(By Antoni Ribas/Ara) “I want my museum to be like a single block, a maze, a great surreal object. It’ll be a completely theatrical museum. Visitors will leave feeling as if they’ve had a theatrical dream”. These are the words Dalí used to describe how he would like his Figueres Teatre-Museu to be.
This project –Dalí’s last major work– began in 1961 but, after many vicissitudes, it wasn’t finished until 28 September 1974. During the days leading up to the grand opening, Dalí “directed, instructed, painted, gave interviews, posed for the cameras, talked to the mayor and got everything ready; exhausted, on the eve of the big day, he laid down his cape at ten in the evening and sat down on it”. This is how Figueres-born historian Josep Maria Bernils chronicled the intense process of the Teatre-Museu’s inauguration. As the Dalinian museum turns 40, we recap some of the key aspects.
A crowd magnet
The Teatre-Museu is one of the main assets for the tourist industry of Costa Brava and last year it saw a record number of visitors. The figure has grown exponentially since records began to be kept, a year after the Gala-Dalí Foundation was created: in 1984 it received 297,753 visitors and was already regarded as one of the most popular museums in Spain, only trailing behind the Prado in Madrid; last year, the Dalí Museum had 1,333,430 visitors. In 1989, the year Dalí died, the museum attracted over 1 million visitors for the first time ever (to be precise: 1,169,532). Having said that, its first years were far from easy.
In his biography of the artist, Ian Gibson states that in the early years tourists used to leave upset by the lack of original artwork, but by 1980 it had already become Spain’s second most visited museum. In fact, when he first started working on the project, it seems that Dalí wasn’t especially bothered by its lack of original art. He stated that he wished to exhibit replicas that would be even more beautiful than the original works and that the ruins of the old Teatre Municipal in Figueres –due to house the museum– didn’t need any work. At the time, the Catalan artist also said that he would exhibit works that he would paint in front of the public. “From a theatre that could hold 400 people, we went on to have a museum that could draw over 2,000 visitors every week. And Dalí was willing to turn it into the world’s art Mecca”, noted Josep Maria Bernils.
Rather than the Ministry of Fine Arts, it was the Ministry of Housing that was in charge of building the Teatre-Museu. Due to their inaction, Dalí himself travelled to Madrid to meet General Franco and then-prince Juan Carlos, with a view to kick-starting the project. Work began in October 1970. The newscasts at the time made a point of saying that the Ministry of Tourism had included the Teatre-Museu in its plans of touristic promotion.
The idea of promoting an area with a cultural site became popular all over Spain in the following decades. According to a study by the University of Girona, in 2013 the financial impact of the Dalí museums on the Empordà region amounted to €181m. Also, the Teatre-Museu has been extended several times. In 1984 the rooms in Torre Galatea became part of it; in 1990, so did Dalí’s personal residence and in 1994, the old Fonda Condal. In 2001 a new exhibition hall was opened: Dalí Jewels, designed by Òscar Tusquets.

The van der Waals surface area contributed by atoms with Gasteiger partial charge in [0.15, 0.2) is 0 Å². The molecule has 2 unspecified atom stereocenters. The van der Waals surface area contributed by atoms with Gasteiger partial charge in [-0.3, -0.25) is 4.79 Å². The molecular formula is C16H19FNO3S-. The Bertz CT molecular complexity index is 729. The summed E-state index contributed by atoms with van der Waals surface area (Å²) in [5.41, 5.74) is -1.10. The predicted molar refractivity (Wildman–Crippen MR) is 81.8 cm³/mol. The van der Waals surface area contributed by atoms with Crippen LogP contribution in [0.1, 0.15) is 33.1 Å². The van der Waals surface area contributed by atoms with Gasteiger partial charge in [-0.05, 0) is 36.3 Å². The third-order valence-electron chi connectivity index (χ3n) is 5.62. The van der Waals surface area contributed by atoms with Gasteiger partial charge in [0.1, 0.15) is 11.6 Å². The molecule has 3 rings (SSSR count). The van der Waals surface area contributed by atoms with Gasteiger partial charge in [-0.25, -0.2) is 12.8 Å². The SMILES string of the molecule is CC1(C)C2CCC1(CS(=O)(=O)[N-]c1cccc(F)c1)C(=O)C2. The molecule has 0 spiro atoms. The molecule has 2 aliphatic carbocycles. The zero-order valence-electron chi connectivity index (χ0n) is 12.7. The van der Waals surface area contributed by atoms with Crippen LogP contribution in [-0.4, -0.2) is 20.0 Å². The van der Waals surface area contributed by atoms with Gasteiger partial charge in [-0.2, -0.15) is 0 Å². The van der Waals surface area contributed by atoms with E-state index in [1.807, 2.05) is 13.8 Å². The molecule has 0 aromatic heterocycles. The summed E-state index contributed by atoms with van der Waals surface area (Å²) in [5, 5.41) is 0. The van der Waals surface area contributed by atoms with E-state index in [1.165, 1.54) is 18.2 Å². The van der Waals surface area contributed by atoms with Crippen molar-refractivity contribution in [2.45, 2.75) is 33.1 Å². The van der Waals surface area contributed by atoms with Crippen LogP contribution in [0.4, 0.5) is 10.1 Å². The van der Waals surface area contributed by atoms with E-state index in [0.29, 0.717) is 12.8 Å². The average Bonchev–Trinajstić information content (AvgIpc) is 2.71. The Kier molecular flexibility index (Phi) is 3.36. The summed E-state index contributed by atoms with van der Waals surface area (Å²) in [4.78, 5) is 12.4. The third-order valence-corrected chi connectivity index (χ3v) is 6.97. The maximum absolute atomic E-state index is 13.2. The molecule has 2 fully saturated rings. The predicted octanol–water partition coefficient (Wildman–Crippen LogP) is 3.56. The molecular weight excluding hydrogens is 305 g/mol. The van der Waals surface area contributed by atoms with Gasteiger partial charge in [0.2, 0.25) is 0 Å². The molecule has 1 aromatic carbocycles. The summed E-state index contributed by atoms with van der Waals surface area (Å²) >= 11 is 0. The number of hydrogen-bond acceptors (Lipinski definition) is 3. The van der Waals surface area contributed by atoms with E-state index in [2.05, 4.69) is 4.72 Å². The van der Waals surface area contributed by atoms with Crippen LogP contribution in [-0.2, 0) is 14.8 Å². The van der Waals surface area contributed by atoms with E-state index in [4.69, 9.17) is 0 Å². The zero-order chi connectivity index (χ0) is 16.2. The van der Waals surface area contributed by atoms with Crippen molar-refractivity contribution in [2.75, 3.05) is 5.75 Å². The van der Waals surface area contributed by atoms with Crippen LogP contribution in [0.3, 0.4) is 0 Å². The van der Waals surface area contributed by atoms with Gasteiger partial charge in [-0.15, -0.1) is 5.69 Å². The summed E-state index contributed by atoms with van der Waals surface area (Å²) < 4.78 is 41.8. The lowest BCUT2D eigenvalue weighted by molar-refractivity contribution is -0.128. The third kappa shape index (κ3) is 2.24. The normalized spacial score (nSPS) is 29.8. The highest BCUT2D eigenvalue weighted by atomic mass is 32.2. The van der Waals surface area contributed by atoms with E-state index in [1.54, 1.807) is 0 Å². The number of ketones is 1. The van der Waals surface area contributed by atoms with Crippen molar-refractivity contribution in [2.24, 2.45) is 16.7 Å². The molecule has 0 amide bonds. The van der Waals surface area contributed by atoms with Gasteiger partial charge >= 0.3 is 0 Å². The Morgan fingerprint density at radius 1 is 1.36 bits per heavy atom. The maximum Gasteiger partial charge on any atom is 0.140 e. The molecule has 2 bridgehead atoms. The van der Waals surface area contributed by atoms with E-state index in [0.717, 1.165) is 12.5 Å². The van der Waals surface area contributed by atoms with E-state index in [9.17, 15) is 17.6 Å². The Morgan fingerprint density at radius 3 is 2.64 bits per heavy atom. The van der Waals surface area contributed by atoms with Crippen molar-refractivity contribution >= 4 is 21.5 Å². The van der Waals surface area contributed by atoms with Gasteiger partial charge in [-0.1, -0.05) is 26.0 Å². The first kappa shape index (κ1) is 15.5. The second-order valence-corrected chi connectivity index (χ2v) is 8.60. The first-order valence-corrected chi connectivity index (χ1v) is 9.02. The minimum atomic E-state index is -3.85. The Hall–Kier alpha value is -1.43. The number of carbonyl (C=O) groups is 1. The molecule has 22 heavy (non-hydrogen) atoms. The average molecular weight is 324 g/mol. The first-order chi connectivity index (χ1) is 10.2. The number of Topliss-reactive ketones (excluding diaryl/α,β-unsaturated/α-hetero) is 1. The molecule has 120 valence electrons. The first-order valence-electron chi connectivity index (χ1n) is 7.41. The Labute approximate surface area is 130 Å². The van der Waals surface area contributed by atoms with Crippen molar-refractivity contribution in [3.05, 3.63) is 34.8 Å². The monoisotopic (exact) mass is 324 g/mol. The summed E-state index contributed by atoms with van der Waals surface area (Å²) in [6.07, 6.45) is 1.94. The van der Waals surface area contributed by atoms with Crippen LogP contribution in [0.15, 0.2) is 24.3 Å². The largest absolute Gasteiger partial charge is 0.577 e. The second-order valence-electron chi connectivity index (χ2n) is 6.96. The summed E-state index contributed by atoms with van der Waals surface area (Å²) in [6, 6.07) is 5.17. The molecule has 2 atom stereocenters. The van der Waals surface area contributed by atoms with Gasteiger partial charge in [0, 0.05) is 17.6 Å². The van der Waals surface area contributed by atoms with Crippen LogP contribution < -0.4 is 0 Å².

The creation of the collection
Dalí’s first exhibition ever was in the hall of the Figueres Teatre Municipal. Dalí had also been christened in the church opposite. The spot was chosen for Dalí’s museum for those two reasons. The bulk of the artist’s original work arrived at the Teatre-Museum a few years after it opened its doors, even though Dalí donated “The Bread Basket” –which he dearly loved– and “Fish and Window” –a still life in the moonlight– while work on the centre was still in progress.
The artists’ main donations date back to 1983, when he made one to the Figueres council and another to his Foundation. Besides these donations, the museum shows works from the Dalí estate, that was split between the Spanish Ministry of Culture and the Catalan government, and some of the over 300 works that Foundation has acquired since 1991. In total, the institution holds over 4,000 works by Dalí and other artists from his personal collection. Over 1,500 of them are currently exhibited. Despite all his generous gestures, Dalí remained a controversial figure during the early years of Spain’s new democracy. In 1979, the Figueres city council tried to change the name of the Plaça Gala i Salvador Dalí back to its original name (Plaça del Teatre), but the plan fell through.
The great works
Dalí created several works specifically for his Teatre-Museu. The artwork exhibited in the Dalí museum provides a complete overview of the artist’s career, from the early academic beginnings to the holographic pictures that he experimented with in the 1970s. But the reason why the Dalí museum is unique compared to other artists’ monographic museums –Joaquim Ros de Ramis was the architect who renovated the Dalí museum and also built the Picasso museum– is the way Dalí took over the space and left an example of his limitless creativity in every corner.
Some of the most outstanding elements are the geodesic dome that covers the building and the large format installations that Dalí created for the museum, both outside and indoors: the monument to Catalan philosopher Francesc Pujols, the sculptures in homage to Meissonier, the painter; the rainy taxi, Gala’s boat, the fresco painted on the ceiling of Palau del Vent and the Mae West room.